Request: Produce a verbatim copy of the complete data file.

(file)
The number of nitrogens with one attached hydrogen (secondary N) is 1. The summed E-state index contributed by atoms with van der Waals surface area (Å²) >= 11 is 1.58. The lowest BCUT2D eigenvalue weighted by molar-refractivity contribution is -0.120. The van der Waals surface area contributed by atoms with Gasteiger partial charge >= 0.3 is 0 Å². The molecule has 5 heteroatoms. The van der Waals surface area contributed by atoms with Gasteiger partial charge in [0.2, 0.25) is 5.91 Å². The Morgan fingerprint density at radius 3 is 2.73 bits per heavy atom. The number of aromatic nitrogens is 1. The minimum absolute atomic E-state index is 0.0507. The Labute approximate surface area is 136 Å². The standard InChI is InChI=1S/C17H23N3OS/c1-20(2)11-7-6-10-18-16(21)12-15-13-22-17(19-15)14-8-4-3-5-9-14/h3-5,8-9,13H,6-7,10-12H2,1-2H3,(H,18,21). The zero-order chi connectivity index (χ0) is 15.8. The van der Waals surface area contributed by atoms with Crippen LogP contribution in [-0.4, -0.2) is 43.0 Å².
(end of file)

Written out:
The number of nitrogens with one attached hydrogen (secondary N) is 1. The summed E-state index contributed by atoms with van der Waals surface area (Å²) >= 11 is 1.58. The lowest BCUT2D eigenvalue weighted by molar-refractivity contribution is -0.120. The van der Waals surface area contributed by atoms with Gasteiger partial charge >= 0.3 is 0 Å². The molecule has 5 heteroatoms. The van der Waals surface area contributed by atoms with Gasteiger partial charge in [0.2, 0.25) is 5.91 Å². The Morgan fingerprint density at radius 3 is 2.73 bits per heavy atom. The number of aromatic nitrogens is 1. The minimum absolute atomic E-state index is 0.0507. The Labute approximate surface area is 136 Å². The standard InChI is InChI=1S/C17H23N3OS/c1-20(2)11-7-6-10-18-16(21)12-15-13-22-17(19-15)14-8-4-3-5-9-14/h3-5,8-9,13H,6-7,10-12H2,1-2H3,(H,18,21). The zero-order chi connectivity index (χ0) is 15.8. The van der Waals surface area contributed by atoms with Crippen LogP contribution in [-0.4, -0.2) is 43.0 Å².